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With just five minutes left in his team's 37--17 victory over the Rams on Sunday, Bills running back Willis McGahee started talking statistics with left tackle Jonas Jennings. While waiting on the field to huddle with his teammates, McGahee told Jennings that he had rushed for 84 yards. Jennings understood what McGahee was getting at--16 more yards and the second-year back would have his fourth 100-yard day in his last six games. "We had to get it," Jennings said later. "We take a lot of pride in getting 100 yards, and we weren't going to take a knee until Willis got there."
McGahee got his 100 yards (on 20 carries) on a day when the Bills showed how far they've come since he replaced Travis Henry as the team's feature back, on Oct. 17. Watch the Buffalo offense these days, and you'll see that Drew Bledsoe is a more efficient quarterback who's more comfortable in the pocket. A suspect line is more cohesive. And defenses are having a harder time figuring out how to scheme against the Bills. The Rams were so focused on shutting down McGahee that other Bills had big games. Tight end Mark Campbell was the brightest star, scoring touchdowns on three of his four receptions.
With the victory, the Bills improved to 4--6. It was Buffalo's fourth win in six games, a run that coincides with McGahee's insertion into the lineup. "I think I've taken pressure off the quarterbacks and the receivers," he says. "I've given them a chance to open things up because defenses have had to concentrate on the run."
McGahee has impressed teammates and opponents with his array of skills. Some rave about his vision. Others talk about his patience. But most of all, McGahee has impressed people with his punishing running style. At 6 feet, 228 pounds, he's bigger than Henry (5'9", 215), and he consistently gains yards after contact. "Willis has the size to make some very good three- to four-yard runs," says Bills offensive coordinator Tom Clements. "And that's a big deal when it's third-and-three, and he gets four yards on a play that's blocked for one or two yards. People look at 30- or 40-yard runs as being big, but if you're in a tight game and you're trying to grind out the clock, you need a guy who can get you tough yards. Willis can do that."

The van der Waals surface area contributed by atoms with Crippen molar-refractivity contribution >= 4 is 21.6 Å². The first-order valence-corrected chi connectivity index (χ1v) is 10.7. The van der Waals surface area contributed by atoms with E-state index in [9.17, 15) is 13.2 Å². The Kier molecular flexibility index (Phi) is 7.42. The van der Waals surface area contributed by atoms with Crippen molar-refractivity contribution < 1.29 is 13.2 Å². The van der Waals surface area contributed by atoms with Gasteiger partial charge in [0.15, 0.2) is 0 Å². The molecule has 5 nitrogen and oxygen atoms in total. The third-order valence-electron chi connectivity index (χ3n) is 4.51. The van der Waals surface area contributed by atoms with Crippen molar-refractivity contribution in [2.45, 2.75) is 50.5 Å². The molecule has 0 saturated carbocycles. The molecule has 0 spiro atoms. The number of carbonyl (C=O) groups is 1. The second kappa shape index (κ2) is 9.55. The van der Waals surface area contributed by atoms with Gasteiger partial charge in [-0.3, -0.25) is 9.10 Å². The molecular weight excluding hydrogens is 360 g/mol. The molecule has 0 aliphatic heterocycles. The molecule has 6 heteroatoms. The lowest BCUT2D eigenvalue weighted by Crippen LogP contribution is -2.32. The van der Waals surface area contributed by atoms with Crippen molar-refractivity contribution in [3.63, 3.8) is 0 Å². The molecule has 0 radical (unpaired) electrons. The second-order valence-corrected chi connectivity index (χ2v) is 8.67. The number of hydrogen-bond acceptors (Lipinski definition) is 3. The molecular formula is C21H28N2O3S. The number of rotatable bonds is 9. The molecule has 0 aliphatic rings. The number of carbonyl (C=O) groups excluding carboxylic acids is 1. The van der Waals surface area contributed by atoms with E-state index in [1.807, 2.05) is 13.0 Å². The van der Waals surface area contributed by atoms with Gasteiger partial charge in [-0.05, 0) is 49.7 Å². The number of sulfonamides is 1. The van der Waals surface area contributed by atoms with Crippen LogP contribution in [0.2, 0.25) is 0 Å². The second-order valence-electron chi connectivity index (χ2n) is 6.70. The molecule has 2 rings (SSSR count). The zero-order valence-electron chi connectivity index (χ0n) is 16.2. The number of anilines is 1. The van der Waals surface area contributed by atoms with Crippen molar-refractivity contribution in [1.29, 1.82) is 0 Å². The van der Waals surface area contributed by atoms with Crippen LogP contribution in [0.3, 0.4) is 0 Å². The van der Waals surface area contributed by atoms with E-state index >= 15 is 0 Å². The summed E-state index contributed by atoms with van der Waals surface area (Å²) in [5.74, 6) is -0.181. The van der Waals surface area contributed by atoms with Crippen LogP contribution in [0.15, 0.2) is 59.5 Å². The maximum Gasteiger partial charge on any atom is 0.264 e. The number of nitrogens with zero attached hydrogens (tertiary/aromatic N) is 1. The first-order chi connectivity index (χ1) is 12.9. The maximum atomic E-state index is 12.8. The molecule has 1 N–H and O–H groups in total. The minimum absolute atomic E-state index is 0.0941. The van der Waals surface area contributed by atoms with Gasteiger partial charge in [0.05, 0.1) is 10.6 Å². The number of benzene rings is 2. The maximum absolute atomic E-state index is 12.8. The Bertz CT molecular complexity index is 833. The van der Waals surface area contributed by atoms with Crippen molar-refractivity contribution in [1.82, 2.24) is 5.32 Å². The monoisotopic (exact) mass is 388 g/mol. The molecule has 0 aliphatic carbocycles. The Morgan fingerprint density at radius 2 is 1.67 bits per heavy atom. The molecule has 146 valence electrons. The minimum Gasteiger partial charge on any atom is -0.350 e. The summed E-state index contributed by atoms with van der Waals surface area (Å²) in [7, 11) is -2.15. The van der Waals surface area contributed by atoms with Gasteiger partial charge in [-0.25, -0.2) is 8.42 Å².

That's a big reason why the Bills took McGahee with the 23rd pick in the 2003 draft, knowing he would miss the season after tearing three ligaments in his left knee playing for Miami in the Fiesta Bowl that January. At minicamps before this season he still had a slight limp, and his running style was best described as tentative. McGahee looked more confident after several goal line rushes during a training camp scrimmage with the Browns, but he opened the season behind Henry on the depth chart.
Given Henry's success over the previous two seasons, when he rushed for 2,794 yards and 23 touchdowns, the decision didn't come as a surprise. (In fact, some questioned why a team that hasn't had a winning season since 1999 would use a first-round pick on a running back when it already had a productive one.) Some in the Bills' organization also weren't enamored with McGahee's practice habits. First-year coach Mike Mularkey wants his backs to get through the hole and keep running well after contact, and he harped on McGahee throughout training camp and into the season about the need to finish runs in practice. McGahee liked to hit the pile, then jog back to the huddle.
"Willis needed to learn how to practice in those first few weeks," Mularkey says. "That had a lot to do with not playing him earlier. If I can't see it in practice--if I don't know how he'll hit a hole or where he'll cut--I'm not going to wait until Sunday to find out. But I think a light went on during our open week [Sept. 26] because there was a different guy on the practice field after that."
McGahee's insertion into the starting lineup three weeks later helped the Bills establish the smashmouth style that Mularkey had been preaching since he got the job. In his third start, a 22--17 upset of the Jets, McGahee carried 37 times for 132 yards and a touchdown. "We were tackling him, hitting him, getting after him and talking a little smack, but he never got tired," says Jets linebacker Jonathan Vilma, who played with McGahee at Miami. "I thought he might wear down, but he took 37 carries and he was still cool."
McGahee says he's still not back to where he was before the injury--his breakaway speed isn't what it was at Miami--but he's pleased with the progress he and the Buffalo offense have made. "You know how some teams seem like they're waiting for something to happen and then, when it does, everything starts falling into place?" he says. "That's what I think has happened here."